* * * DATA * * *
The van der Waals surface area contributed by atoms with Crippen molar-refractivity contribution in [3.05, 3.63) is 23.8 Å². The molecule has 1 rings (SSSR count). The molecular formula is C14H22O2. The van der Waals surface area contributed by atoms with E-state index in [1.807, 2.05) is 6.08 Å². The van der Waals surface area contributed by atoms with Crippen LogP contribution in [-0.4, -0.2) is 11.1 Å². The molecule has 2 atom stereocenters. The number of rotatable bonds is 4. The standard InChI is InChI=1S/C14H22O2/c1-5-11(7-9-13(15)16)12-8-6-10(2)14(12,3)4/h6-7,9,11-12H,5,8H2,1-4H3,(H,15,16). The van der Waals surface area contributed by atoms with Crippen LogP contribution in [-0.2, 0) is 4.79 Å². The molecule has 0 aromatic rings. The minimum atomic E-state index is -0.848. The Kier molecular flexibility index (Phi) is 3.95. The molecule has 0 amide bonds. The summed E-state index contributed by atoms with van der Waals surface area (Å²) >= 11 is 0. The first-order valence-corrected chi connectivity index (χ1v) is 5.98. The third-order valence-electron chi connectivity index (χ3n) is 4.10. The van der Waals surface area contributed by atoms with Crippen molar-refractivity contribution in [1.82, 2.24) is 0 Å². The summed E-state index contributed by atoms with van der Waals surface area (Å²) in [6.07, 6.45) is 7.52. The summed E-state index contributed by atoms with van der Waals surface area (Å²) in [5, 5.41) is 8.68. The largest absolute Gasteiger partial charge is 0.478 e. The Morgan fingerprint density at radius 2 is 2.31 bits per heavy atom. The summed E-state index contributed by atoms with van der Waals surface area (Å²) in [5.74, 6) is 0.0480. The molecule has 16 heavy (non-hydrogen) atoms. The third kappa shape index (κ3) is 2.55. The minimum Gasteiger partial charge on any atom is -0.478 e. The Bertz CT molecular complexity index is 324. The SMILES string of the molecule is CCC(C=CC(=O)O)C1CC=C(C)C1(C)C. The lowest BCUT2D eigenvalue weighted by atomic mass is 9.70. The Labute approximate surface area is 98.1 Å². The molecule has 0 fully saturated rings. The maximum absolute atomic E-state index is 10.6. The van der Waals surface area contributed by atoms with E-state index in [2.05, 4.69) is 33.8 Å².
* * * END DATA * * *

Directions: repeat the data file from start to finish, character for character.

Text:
The van der Waals surface area contributed by atoms with Crippen molar-refractivity contribution in [3.05, 3.63) is 23.8 Å². The molecule has 1 rings (SSSR count). The molecular formula is C14H22O2. The van der Waals surface area contributed by atoms with E-state index in [1.807, 2.05) is 6.08 Å². The van der Waals surface area contributed by atoms with Crippen LogP contribution in [-0.4, -0.2) is 11.1 Å². The molecule has 2 atom stereocenters. The number of rotatable bonds is 4. The standard InChI is InChI=1S/C14H22O2/c1-5-11(7-9-13(15)16)12-8-6-10(2)14(12,3)4/h6-7,9,11-12H,5,8H2,1-4H3,(H,15,16). The van der Waals surface area contributed by atoms with Crippen LogP contribution in [-0.2, 0) is 4.79 Å². The molecule has 0 aromatic rings. The minimum atomic E-state index is -0.848. The Kier molecular flexibility index (Phi) is 3.95. The molecule has 0 amide bonds. The summed E-state index contributed by atoms with van der Waals surface area (Å²) >= 11 is 0. The first-order valence-corrected chi connectivity index (χ1v) is 5.98. The third-order valence-electron chi connectivity index (χ3n) is 4.10. The van der Waals surface area contributed by atoms with Crippen molar-refractivity contribution in [1.82, 2.24) is 0 Å². The summed E-state index contributed by atoms with van der Waals surface area (Å²) in [6.07, 6.45) is 7.52. The summed E-state index contributed by atoms with van der Waals surface area (Å²) in [5, 5.41) is 8.68. The largest absolute Gasteiger partial charge is 0.478 e. The Morgan fingerprint density at radius 2 is 2.31 bits per heavy atom. The summed E-state index contributed by atoms with van der Waals surface area (Å²) in [5.74, 6) is 0.0480. The molecule has 16 heavy (non-hydrogen) atoms. The third kappa shape index (κ3) is 2.55. The minimum Gasteiger partial charge on any atom is -0.478 e. The Bertz CT molecular complexity index is 324. The SMILES string of the molecule is CCC(C=CC(=O)O)C1CC=C(C)C1(C)C. The lowest BCUT2D eigenvalue weighted by atomic mass is 9.70. The Labute approximate surface area is 98.1 Å². The molecule has 0 fully saturated rings. The maximum absolute atomic E-state index is 10.6. The van der Waals surface area contributed by atoms with E-state index in [2.05, 4.69) is 33.8 Å².